So, you’ve lost weight. Congratulations! You’ve shed blood, sweat and tears in exercising, getting the right nutrition, and progressing along your fitness journey to achieve your health goals. But you may ask yourself, “What now?” After working so hard for so long, you’ve probably gotten used to having a fitness goal to work towards. And now that you’ve achieved that, it’s understandable to feel like you’ve lost your sense of direction. Luckily, we’re here to help guide you. The next step in your fitness journey should be to build muscle mass and increase your strength.
Why is this the best next step? Well, for several very good reasons. In addition to helping you feel more comfortable showing off your body at the beach, adding bulk to your frame has numerous health benefits. For example, strength training can improve how your body processes food to help prevent diabetes and other chronic diseases, according to News in Health. Additionally, maintaining strength may promote healthy aging by slowing the decline in muscle mass, helping you live a longer, healthier life, research says.
“Building muscle after weight loss is an excellent decision. After you’re in a calorie deficit, your body is naturally primed to gain weight,” she says. Rachel MacPherson, CPT, an ACE Certified Personal Trainer with Garage Gym Reviews. “If you use this timing to focus on gaining muscle, you’ll limit the amount of body fat you’ll be wearing and instead add lean mass, which will help boost your metabolism after it adjusts to become slower during weight loss. “
If you’re not sure where to start, we asked MacPherson to share some stellar tips for gaining muscle mass and strength after losing weight. He reads on to find out how to build muscle after weight loss, and when you’re done, check out 5 Daily Exercises to Improve Muscle Endurance as You Age.
Slowly increase your calories.
You’ve probably heard that you have to “gain up” to put on muscle, but that doesn’t mean you should start eating everything in sight. This is where tracking calories using an online tool like Cronometer or MyFitnessPal can come in handy.
“Don’t jump straight from calories to food without knowing how much you’re consuming,” advises MacPherson. “Instead, try adding a few extra servings of protein and carbohydrates each day. If you’ve previously been counting calories, try adding 100 to 200 calories a day for a week, then add another 100 to 200. You should focus on the slow increase between 0.5 and 1 pound a week.”
Focus on hypertrophy-based weightlifting.
Hypertrophy training prioritizes building muscle mass over strength. Instead of powerlifting or lifting heavy weights in low rep ranges, focus more on moderate weights that you can do in the 8 to 15 rep range.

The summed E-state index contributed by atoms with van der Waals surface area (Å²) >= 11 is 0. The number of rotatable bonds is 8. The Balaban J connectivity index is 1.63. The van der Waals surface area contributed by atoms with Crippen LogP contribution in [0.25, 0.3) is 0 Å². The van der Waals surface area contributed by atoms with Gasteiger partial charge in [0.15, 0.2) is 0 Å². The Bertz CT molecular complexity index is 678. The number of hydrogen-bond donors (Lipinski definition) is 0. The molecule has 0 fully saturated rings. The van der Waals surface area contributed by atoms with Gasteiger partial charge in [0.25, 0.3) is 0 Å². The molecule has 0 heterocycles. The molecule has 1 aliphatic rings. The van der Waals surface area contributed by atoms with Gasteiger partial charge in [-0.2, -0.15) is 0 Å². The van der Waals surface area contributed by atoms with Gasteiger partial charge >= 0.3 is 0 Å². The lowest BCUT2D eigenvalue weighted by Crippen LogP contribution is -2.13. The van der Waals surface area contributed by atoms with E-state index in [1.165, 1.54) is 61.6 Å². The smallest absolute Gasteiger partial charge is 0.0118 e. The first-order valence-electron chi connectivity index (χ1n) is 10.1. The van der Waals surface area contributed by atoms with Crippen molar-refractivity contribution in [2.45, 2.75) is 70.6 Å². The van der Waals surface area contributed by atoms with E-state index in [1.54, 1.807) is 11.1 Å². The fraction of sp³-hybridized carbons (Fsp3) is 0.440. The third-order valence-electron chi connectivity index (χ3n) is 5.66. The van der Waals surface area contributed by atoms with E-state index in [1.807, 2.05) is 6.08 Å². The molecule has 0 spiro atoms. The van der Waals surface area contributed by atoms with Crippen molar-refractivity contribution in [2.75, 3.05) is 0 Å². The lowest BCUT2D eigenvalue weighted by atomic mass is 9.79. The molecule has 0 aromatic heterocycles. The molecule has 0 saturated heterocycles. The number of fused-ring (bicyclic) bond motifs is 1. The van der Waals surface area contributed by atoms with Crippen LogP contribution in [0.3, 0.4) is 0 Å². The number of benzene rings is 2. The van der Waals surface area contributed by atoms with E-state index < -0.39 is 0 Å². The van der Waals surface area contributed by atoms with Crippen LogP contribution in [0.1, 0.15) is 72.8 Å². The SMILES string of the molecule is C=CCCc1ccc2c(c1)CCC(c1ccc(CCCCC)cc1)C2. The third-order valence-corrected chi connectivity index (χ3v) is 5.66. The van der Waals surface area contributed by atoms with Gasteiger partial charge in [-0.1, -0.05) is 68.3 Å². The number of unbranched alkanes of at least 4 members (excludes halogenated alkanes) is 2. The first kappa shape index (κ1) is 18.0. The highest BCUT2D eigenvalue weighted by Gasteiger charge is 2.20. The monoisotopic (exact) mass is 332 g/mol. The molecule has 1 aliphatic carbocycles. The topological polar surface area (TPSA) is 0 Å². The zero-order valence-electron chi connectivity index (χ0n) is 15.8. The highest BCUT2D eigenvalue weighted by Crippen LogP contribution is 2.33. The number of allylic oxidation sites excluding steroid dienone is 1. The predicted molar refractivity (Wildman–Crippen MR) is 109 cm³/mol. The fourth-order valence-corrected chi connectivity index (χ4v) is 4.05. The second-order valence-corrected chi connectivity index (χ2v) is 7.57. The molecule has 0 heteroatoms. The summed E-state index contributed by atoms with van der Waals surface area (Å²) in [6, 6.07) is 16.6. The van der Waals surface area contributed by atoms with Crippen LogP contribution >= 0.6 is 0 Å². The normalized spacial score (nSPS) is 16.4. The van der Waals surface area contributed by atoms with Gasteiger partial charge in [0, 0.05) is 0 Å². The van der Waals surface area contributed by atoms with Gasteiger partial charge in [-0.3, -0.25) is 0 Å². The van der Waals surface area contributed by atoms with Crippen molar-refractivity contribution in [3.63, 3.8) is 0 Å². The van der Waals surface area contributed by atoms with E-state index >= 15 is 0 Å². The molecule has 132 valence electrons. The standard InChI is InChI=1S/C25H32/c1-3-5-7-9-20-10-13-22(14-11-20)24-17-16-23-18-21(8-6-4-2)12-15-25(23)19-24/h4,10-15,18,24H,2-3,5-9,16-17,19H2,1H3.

MacPherson says, “To build muscle mass with hypertrophy training, do two body part lifting sessions each week and slowly add volume as you go. Stick to this routine for at least eight weeks (preferably 12 or more for best results).”
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Fill up on protein.
Consuming enough protein is crucial for several bodily functions, including muscle growth, tissue repair, recovery and a healthy immune system. While the current Internationally Recommended Dietary Allowance (RDA) for this muscle-building macronutrient is 0.8 grams per kilogram of body weight, you’ll probably need a little more if you’re looking to add substantial muscle mass. . So instead, aim to consume between 1.2 and 2.0 grams of protein per kilogram of body weight per day for optimal muscle growth, according to the American College of Sports Medicine. “Eating lots of protein during weight loss is super important, but if you weren’t, now is also a great time to make sure you’re getting enough protein,” suggests MacPherson.
Consume high quality carbohydrates after workouts.
According to the Academy of Nutrition and Dietetics, carbohydrates are your body’s ideal fuel source to fuel your workouts. Without them, your body won’t have the energy to train hard and build muscle.
As for how much you need, MacPherson says, “After your workouts, be sure to get 25 to 40 grams of protein and 30 to 50 grams or more of easily digestible carbohydrates. Of course, the amount will depend on the your calorie needs, but consuming carbohydrates with your post-workout protein shake will help your muscles utilize amino acids and replenish lost glycogen stores used to fuel your training session.
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Cut the cardio (for now).
It may seem counterintuitive for a fitness expert to recommend cutting back on your cardio, especially after you’ve relied on it for so long to lose weight, but overdoing your cardio sessions can keep you from maximizing your muscle gains.
“If you’ve been doing a lot of cardio during your weight loss efforts, now is the time to cut back,” says MacPherson. “Consider cutting back to one or two sessions a week. You’ll still get heart-healthy benefits from your weight training if it’s challenging enough. Also, cardio will hinder muscle recovery and won’t promote muscle growth, so for now it should take a back seat to your weight lifting sessions.